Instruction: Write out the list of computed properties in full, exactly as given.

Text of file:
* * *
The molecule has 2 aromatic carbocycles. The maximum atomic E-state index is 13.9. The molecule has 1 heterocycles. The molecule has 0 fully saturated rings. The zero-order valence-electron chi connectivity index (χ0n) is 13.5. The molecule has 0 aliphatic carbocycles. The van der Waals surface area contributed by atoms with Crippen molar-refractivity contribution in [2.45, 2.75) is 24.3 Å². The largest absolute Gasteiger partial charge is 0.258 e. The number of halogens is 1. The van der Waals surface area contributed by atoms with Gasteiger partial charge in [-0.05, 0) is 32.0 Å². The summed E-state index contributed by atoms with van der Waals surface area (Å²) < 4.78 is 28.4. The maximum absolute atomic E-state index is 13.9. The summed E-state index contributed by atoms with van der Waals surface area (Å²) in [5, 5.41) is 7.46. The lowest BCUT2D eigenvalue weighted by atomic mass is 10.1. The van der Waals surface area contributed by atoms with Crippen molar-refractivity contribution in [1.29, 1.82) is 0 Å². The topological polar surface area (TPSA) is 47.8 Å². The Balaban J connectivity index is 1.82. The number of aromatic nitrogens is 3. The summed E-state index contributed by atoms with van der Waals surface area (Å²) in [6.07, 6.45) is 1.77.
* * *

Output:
The molecule has 2 aromatic carbocycles. The maximum atomic E-state index is 13.9. The molecule has 1 heterocycles. The molecule has 0 fully saturated rings. The zero-order valence-electron chi connectivity index (χ0n) is 13.5. The molecule has 0 aliphatic carbocycles. The van der Waals surface area contributed by atoms with Crippen molar-refractivity contribution in [2.45, 2.75) is 24.3 Å². The largest absolute Gasteiger partial charge is 0.258 e. The number of halogens is 1. The van der Waals surface area contributed by atoms with Gasteiger partial charge in [-0.05, 0) is 32.0 Å². The summed E-state index contributed by atoms with van der Waals surface area (Å²) < 4.78 is 28.4. The maximum absolute atomic E-state index is 13.9. The summed E-state index contributed by atoms with van der Waals surface area (Å²) in [5, 5.41) is 7.46. The lowest BCUT2D eigenvalue weighted by atomic mass is 10.1. The van der Waals surface area contributed by atoms with Crippen molar-refractivity contribution in [1.29, 1.82) is 0 Å². The topological polar surface area (TPSA) is 47.8 Å². The Balaban J connectivity index is 1.82. The number of aromatic nitrogens is 3. The summed E-state index contributed by atoms with van der Waals surface area (Å²) in [6.07, 6.45) is 1.77.